TLN Player Profiles: LW Daniel Winnik

Though he was one of the Toronto Maple Leafs’ best trade chips last season, I was still sad to see Daniel Winnik go. Signed to an extremely reasonable one-year, $1.3M deal last offseason, Winnik was one of those reliable and effective bottom six forwards that people don’t actually hate. Most endearing was his underrated offensive pop, which helped him move up and down the lineup and post 25 points in 58 games. 

While I wouldn’t have necessarily campaigned for a long-term contract extension, it felt like Winnik would have been a useful guy to keep around. He’d provide depth and fill up a roster spot, preventing the Leafs’ young players from seeing NHL ice time too early, and not be totally painful and embarrassing to watch. 

That’s why it’s so, so satisfying to welcome Winnik back to Toronto, especially after his trade to the Pittsburgh Penguins landed the Leafs a 2015 fourth round pick, a 2016 second round pick and Zach Sill. Better yet? That fourth rounder was paired with Brad Ross and sent to the Edmonton Oilers for Martin Marincin.

Seriously. Daniel Winnik is the gift that keeps on giving.

Origin Story

Born in Toronto, Winnik played Junior A hockey with the Wexford Raiders of the OPJHL before making the jump to NCAA hockey and joining the University of New Hampshire in 2003. Winnik was a key offensive contributor in his sophomore and junior seasons in New Hampshire, drawing the attention of the (then) Phoenix Coyotes, who selected him in the ninth round of the 2004 Draft.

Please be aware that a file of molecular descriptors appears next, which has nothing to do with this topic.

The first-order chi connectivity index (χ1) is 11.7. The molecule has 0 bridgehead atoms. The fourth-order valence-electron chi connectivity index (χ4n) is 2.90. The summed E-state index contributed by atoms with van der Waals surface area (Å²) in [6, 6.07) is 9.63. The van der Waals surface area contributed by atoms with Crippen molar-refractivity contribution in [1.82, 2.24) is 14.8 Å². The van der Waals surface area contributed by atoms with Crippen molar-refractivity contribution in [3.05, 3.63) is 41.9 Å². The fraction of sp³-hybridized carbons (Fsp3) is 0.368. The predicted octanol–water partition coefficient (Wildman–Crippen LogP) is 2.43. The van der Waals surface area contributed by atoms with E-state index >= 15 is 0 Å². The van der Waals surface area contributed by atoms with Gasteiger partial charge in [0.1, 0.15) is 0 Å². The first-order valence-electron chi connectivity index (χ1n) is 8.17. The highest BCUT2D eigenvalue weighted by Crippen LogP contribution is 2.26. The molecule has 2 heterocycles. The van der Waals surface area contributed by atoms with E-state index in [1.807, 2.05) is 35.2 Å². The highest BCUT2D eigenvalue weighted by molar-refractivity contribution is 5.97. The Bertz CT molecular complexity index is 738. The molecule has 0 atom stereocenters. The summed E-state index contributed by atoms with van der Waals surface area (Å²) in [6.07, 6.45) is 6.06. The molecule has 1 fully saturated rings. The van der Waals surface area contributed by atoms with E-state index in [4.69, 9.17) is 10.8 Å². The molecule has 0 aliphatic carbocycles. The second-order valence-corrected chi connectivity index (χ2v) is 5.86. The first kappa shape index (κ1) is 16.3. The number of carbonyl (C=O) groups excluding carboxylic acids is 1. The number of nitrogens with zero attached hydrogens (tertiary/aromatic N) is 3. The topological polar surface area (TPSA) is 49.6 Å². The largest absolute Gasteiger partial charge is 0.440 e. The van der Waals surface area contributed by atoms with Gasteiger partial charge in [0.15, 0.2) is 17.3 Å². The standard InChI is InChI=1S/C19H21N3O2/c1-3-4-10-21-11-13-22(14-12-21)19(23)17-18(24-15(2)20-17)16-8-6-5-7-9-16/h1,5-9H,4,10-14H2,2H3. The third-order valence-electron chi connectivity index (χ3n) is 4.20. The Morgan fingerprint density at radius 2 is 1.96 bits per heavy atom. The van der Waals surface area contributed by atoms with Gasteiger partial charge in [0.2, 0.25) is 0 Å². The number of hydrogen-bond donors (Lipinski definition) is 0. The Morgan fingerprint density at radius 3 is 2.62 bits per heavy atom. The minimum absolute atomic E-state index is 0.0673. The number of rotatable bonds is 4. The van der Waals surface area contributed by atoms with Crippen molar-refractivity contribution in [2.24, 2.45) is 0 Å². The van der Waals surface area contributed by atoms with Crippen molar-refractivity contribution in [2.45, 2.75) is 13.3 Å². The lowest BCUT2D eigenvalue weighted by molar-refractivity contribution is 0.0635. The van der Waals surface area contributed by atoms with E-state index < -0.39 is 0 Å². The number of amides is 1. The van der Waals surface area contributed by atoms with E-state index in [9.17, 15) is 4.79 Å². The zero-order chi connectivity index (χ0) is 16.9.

After just one season of AHL development, Winnik made his NHL debut in 2007, scoring 26 points in 79 games. He spent three years in the desert before being dealt to the Colorado Avalanche and effectively beginning his career as a journeyman. 

In the last four years, Winnik has hopped between Colorado, San Jose, Anaheim, Toronto, Pittsburgh, and back to Toronto. This time, he might stick around a little longer.

Career Statistics

WinnikHERO

What to Expect in 2015-16

Much of the same as last season. Winnik can play down the middle and on the wing on almost any line you need him to, though he’s probably most effective as a third line guy who can move up and down the lineup when required. 

Winnik actually kind of seems like the perfect player for a rebuilding team. As the charts above show, Winnik is not an offensive powerhouse, so he won’t singlehandedly win you any games, but he’s a strong possession player and has solid defensive skills, so the losses won’t be catastrophic. Furthermore, when the Leafs are ready to really turn the corner in two-to-three seasons, Winnik will be able to slide down the lineup and play in a shutdown role. He’s extremely useful like that, and I imagine he’ll be one of Mike Babcock’s favourite soldiers over the next two seasons (and possibly beyond).

When Winnik joined Toronto last season for the first time, his cheap, one-year contract made him a prime candidate to be flipped for assets. He was, and it was no surprise. While his new two-year deal isn’t exactly long-term, and it isn’t exactly expensive, it feels like this time around Winnik will stick with Toronto and become a “part of the solution”. 

Milestones

Highlights